I'll be the one going against the grain here and say, it is never too early to learn about optimizations, especially assembly optimizations and more importantly, debugging in assembly. I believe that you will gain the maximum benefit of it if you are a student (because then you have very little to lose [i.e. time/money wise]) and everything to gain.
If you are in the industry and not tasked with tinkering around in assembly, then don't. Otherwise, if you are a student or have time in general, I would find the time to learn to disassemble programs and see if I can come up with a better solution than the compiler. If I can't, who cares! I just learned how to write as well as compiler and that is a HUGE plus when you are faced with a bug in release code (with no debug symbols) and staring at the disassembly because that's the only thing you can look at.
This is one of the best resource I have found for learning about optimizations.
If you read some articles by major developers (for example, reasoning behind the making of EASTL and closer inspection of the code will lead you to comments like did this because GCC is terrible at inlining this if statement which will tell you, what the majority of people tell you trust the compiler is not always right, ESPECIALLY in game development) and then set foot in the industry you will find that optimizations are an everyday thing and knowing what the assembly output means is a big plus. Also, people don't seem to realize (especially on stackoverflow) that profiling games is very hard and not always accurate.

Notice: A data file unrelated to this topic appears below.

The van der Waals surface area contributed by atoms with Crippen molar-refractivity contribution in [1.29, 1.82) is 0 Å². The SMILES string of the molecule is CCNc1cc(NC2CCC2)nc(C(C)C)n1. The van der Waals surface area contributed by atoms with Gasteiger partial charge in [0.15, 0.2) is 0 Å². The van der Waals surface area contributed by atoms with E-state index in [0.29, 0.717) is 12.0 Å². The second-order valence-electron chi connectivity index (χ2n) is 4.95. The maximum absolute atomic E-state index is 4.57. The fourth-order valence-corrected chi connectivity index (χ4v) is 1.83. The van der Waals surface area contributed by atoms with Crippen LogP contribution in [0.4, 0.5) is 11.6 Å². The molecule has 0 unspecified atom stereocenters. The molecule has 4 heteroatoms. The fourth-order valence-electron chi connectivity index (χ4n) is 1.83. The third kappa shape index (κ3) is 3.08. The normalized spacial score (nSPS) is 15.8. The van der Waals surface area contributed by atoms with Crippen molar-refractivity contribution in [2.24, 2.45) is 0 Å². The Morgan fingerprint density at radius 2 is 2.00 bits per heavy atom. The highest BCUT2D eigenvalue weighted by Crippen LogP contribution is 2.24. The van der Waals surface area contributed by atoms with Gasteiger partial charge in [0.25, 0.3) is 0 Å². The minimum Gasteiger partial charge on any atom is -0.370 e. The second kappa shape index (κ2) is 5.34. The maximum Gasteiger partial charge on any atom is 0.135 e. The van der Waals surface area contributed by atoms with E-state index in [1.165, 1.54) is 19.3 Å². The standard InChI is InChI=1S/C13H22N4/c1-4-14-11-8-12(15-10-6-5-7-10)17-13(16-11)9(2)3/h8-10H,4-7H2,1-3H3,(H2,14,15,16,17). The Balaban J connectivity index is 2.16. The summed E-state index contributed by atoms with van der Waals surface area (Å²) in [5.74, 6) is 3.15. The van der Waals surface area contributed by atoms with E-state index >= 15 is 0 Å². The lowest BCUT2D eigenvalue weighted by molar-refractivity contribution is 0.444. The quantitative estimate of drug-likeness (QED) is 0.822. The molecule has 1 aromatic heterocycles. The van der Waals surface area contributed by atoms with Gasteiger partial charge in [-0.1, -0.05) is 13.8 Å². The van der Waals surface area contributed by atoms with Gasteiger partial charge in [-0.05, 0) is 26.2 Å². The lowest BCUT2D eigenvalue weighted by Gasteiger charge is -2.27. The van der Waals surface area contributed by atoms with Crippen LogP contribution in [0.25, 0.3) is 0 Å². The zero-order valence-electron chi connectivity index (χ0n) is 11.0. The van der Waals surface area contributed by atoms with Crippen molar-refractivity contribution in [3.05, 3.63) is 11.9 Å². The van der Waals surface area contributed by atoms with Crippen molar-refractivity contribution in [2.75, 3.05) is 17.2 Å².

There is a caveat though. You can spend time optimizing something and later on realize that was time wasted. But what did you learn? You learned not to repeat that same mistake in a similar circumstance.
What SO is now taking is in my opinion a religious stance to the statement don't optimize until you profile and don't worry, the compiler knows better than you. It hinders learning. I know experts in the industry who are paid very good money (and I mean VERY good money) to fiddle around in assembly to optimize the game and debug it because the compiler is bad at it or simply cannot help you, because, well, it cannot (GPU related crashes, crashes where data involved is impossible to read in a debugger etc. etc.)!
What if someone who loves doing that, hasn't fully realized it yet, asks the question here and is turned away/off by the many answers compiler knows better than you! and never becomes one of those highly paid programmers?
One final thought. If you start doing this early, you will find that soon you will start writing code that is at worst, has no performance improvements whatsoever because the compiler optimized it the same way or at best, has some performance improvements because now the compiler can optimize it. In either case, it has become habit, and you are no slower at writing code this way than what you did before. A couple of examples are (there are many more):
- Pre-incrementing unless you really want post-increment
- Writing loops for containers using a constant local size variable rather than calling size() on the container within the loop.
EDIT: Update after 8 more years in the industry. Learn assembly. Learn how optimizers work and the assembly they generate (CompilerExplorer is a great tool for that). I have run across countless crashes in Test builds (optimized builds for internal testing) where you cannot rely on the debugger even with debug symbols. The compiler has optimized out too many things and the assembly is your only source of valuable information to find the bug from the crash dump. Each build takes 30-40min if you're lucky and first in the build queue - so you cannot rely on some traditional techniques to isolate the bug. Multiplayer makes things worse. Knowing assembly and how to read optimized assembly will simply make you better and ultimately more valuable to the team.